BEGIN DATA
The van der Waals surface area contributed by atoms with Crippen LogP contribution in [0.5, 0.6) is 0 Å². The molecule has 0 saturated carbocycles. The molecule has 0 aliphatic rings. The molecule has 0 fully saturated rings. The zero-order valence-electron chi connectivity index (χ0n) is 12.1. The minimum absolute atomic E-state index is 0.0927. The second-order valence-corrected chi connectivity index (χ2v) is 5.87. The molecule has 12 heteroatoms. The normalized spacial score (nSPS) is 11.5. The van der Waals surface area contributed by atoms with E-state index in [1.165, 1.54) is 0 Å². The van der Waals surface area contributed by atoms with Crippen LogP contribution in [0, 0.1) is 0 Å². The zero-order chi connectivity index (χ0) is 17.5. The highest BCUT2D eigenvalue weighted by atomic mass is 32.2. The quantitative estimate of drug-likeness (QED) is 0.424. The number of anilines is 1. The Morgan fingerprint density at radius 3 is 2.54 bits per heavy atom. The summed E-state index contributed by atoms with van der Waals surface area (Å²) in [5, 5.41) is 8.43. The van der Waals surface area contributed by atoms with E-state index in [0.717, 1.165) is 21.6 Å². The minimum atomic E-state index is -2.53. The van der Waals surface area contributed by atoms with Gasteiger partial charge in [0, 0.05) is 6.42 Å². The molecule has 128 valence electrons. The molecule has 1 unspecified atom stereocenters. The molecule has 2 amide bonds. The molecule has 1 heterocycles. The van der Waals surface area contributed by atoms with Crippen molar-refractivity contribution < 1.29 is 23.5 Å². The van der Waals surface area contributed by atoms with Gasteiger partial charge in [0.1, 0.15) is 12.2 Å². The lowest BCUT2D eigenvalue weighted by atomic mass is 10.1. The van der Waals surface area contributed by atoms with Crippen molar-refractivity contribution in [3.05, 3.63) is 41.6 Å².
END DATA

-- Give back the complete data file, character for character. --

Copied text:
The van der Waals surface area contributed by atoms with Crippen LogP contribution in [0.5, 0.6) is 0 Å². The molecule has 0 saturated carbocycles. The molecule has 0 aliphatic rings. The molecule has 0 fully saturated rings. The zero-order valence-electron chi connectivity index (χ0n) is 12.1. The minimum absolute atomic E-state index is 0.0927. The second-order valence-corrected chi connectivity index (χ2v) is 5.87. The molecule has 12 heteroatoms. The normalized spacial score (nSPS) is 11.5. The van der Waals surface area contributed by atoms with E-state index in [1.165, 1.54) is 0 Å². The van der Waals surface area contributed by atoms with Crippen LogP contribution in [0, 0.1) is 0 Å². The zero-order chi connectivity index (χ0) is 17.5. The highest BCUT2D eigenvalue weighted by atomic mass is 32.2. The quantitative estimate of drug-likeness (QED) is 0.424. The number of anilines is 1. The Morgan fingerprint density at radius 3 is 2.54 bits per heavy atom. The summed E-state index contributed by atoms with van der Waals surface area (Å²) in [5, 5.41) is 8.43. The van der Waals surface area contributed by atoms with E-state index in [0.717, 1.165) is 21.6 Å². The minimum atomic E-state index is -2.53. The van der Waals surface area contributed by atoms with Gasteiger partial charge in [0, 0.05) is 6.42 Å². The molecule has 128 valence electrons. The molecule has 1 unspecified atom stereocenters. The molecule has 2 amide bonds. The molecule has 1 heterocycles. The van der Waals surface area contributed by atoms with Crippen molar-refractivity contribution < 1.29 is 23.5 Å². The van der Waals surface area contributed by atoms with Gasteiger partial charge in [0.1, 0.15) is 12.2 Å². The lowest BCUT2D eigenvalue weighted by atomic mass is 10.1. The van der Waals surface area contributed by atoms with Crippen molar-refractivity contribution in [3.05, 3.63) is 41.6 Å².